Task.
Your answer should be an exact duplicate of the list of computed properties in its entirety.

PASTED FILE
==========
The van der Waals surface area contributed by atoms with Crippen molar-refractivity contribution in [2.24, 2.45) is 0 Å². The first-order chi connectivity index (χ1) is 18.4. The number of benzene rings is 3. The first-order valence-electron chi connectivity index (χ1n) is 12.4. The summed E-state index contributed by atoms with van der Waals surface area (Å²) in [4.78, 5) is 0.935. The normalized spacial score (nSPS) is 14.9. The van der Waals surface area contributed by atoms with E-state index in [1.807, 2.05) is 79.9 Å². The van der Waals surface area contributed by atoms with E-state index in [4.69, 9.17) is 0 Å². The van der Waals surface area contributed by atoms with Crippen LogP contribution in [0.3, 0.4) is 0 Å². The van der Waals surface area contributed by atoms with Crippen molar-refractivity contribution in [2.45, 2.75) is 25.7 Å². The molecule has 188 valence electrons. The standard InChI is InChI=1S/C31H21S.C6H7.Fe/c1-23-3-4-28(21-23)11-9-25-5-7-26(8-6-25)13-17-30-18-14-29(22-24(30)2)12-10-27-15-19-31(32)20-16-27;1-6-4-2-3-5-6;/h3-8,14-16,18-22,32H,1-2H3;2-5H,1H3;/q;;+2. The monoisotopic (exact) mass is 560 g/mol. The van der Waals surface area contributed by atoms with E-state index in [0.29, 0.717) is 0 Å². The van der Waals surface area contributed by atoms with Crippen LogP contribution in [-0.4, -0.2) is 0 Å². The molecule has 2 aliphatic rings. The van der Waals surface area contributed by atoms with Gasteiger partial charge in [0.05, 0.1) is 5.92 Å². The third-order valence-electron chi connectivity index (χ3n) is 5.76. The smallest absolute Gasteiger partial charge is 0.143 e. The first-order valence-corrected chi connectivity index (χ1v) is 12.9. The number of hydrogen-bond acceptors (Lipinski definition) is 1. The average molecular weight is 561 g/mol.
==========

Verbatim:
The van der Waals surface area contributed by atoms with Crippen molar-refractivity contribution in [2.24, 2.45) is 0 Å². The first-order chi connectivity index (χ1) is 18.4. The number of benzene rings is 3. The first-order valence-electron chi connectivity index (χ1n) is 12.4. The summed E-state index contributed by atoms with van der Waals surface area (Å²) in [4.78, 5) is 0.935. The normalized spacial score (nSPS) is 14.9. The van der Waals surface area contributed by atoms with E-state index in [1.807, 2.05) is 79.9 Å². The van der Waals surface area contributed by atoms with E-state index in [4.69, 9.17) is 0 Å². The van der Waals surface area contributed by atoms with Crippen LogP contribution in [0.3, 0.4) is 0 Å². The van der Waals surface area contributed by atoms with Crippen molar-refractivity contribution in [2.45, 2.75) is 25.7 Å². The molecule has 188 valence electrons. The standard InChI is InChI=1S/C31H21S.C6H7.Fe/c1-23-3-4-28(21-23)11-9-25-5-7-26(8-6-25)13-17-30-18-14-29(22-24(30)2)12-10-27-15-19-31(32)20-16-27;1-6-4-2-3-5-6;/h3-8,14-16,18-22,32H,1-2H3;2-5H,1H3;/q;;+2. The monoisotopic (exact) mass is 560 g/mol. The van der Waals surface area contributed by atoms with E-state index in [0.29, 0.717) is 0 Å². The van der Waals surface area contributed by atoms with Crippen LogP contribution in [-0.4, -0.2) is 0 Å². The molecule has 2 aliphatic rings. The van der Waals surface area contributed by atoms with Gasteiger partial charge in [0.05, 0.1) is 5.92 Å². The third-order valence-electron chi connectivity index (χ3n) is 5.76. The smallest absolute Gasteiger partial charge is 0.143 e. The first-order valence-corrected chi connectivity index (χ1v) is 12.9. The number of hydrogen-bond acceptors (Lipinski definition) is 1. The average molecular weight is 561 g/mol.